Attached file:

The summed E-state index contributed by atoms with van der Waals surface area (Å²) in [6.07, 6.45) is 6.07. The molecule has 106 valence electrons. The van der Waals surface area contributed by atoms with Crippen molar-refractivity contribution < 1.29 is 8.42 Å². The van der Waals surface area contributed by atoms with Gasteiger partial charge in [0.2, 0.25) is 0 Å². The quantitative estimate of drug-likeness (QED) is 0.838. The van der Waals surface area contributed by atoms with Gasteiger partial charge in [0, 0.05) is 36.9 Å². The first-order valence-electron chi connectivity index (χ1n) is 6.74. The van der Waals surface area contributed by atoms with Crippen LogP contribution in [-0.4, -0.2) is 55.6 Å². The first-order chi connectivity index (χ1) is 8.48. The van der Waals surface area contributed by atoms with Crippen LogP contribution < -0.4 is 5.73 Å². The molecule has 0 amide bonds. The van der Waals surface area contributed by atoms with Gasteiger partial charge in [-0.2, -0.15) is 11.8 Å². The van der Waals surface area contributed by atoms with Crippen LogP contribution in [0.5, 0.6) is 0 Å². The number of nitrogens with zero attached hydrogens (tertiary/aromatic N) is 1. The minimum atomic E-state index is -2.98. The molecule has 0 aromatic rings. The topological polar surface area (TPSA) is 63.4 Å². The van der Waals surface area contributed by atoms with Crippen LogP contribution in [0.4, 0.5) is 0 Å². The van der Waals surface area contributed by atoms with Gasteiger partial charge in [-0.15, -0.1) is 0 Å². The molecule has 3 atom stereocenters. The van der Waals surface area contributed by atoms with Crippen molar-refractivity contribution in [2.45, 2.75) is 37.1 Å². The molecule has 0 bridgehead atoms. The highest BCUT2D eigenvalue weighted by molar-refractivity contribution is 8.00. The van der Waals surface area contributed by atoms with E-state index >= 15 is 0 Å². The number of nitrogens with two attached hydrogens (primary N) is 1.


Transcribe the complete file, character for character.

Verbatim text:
The summed E-state index contributed by atoms with van der Waals surface area (Å²) in [6.07, 6.45) is 6.07. The molecule has 106 valence electrons. The van der Waals surface area contributed by atoms with Crippen molar-refractivity contribution < 1.29 is 8.42 Å². The van der Waals surface area contributed by atoms with Gasteiger partial charge in [0.2, 0.25) is 0 Å². The quantitative estimate of drug-likeness (QED) is 0.838. The van der Waals surface area contributed by atoms with Gasteiger partial charge in [0, 0.05) is 36.9 Å². The first-order valence-electron chi connectivity index (χ1n) is 6.74. The van der Waals surface area contributed by atoms with Crippen LogP contribution in [-0.4, -0.2) is 55.6 Å². The first-order chi connectivity index (χ1) is 8.48. The van der Waals surface area contributed by atoms with Crippen LogP contribution < -0.4 is 5.73 Å². The molecule has 0 amide bonds. The van der Waals surface area contributed by atoms with Gasteiger partial charge in [-0.2, -0.15) is 11.8 Å². The van der Waals surface area contributed by atoms with Crippen LogP contribution in [0.5, 0.6) is 0 Å². The number of nitrogens with zero attached hydrogens (tertiary/aromatic N) is 1. The minimum atomic E-state index is -2.98. The molecule has 0 aromatic rings. The topological polar surface area (TPSA) is 63.4 Å². The van der Waals surface area contributed by atoms with Crippen LogP contribution in [0.4, 0.5) is 0 Å². The van der Waals surface area contributed by atoms with Gasteiger partial charge in [-0.15, -0.1) is 0 Å². The molecule has 3 atom stereocenters. The van der Waals surface area contributed by atoms with Crippen molar-refractivity contribution in [2.45, 2.75) is 37.1 Å². The molecule has 0 bridgehead atoms. The highest BCUT2D eigenvalue weighted by molar-refractivity contribution is 8.00. The van der Waals surface area contributed by atoms with E-state index >= 15 is 0 Å². The number of nitrogens with two attached hydrogens (primary N) is 1.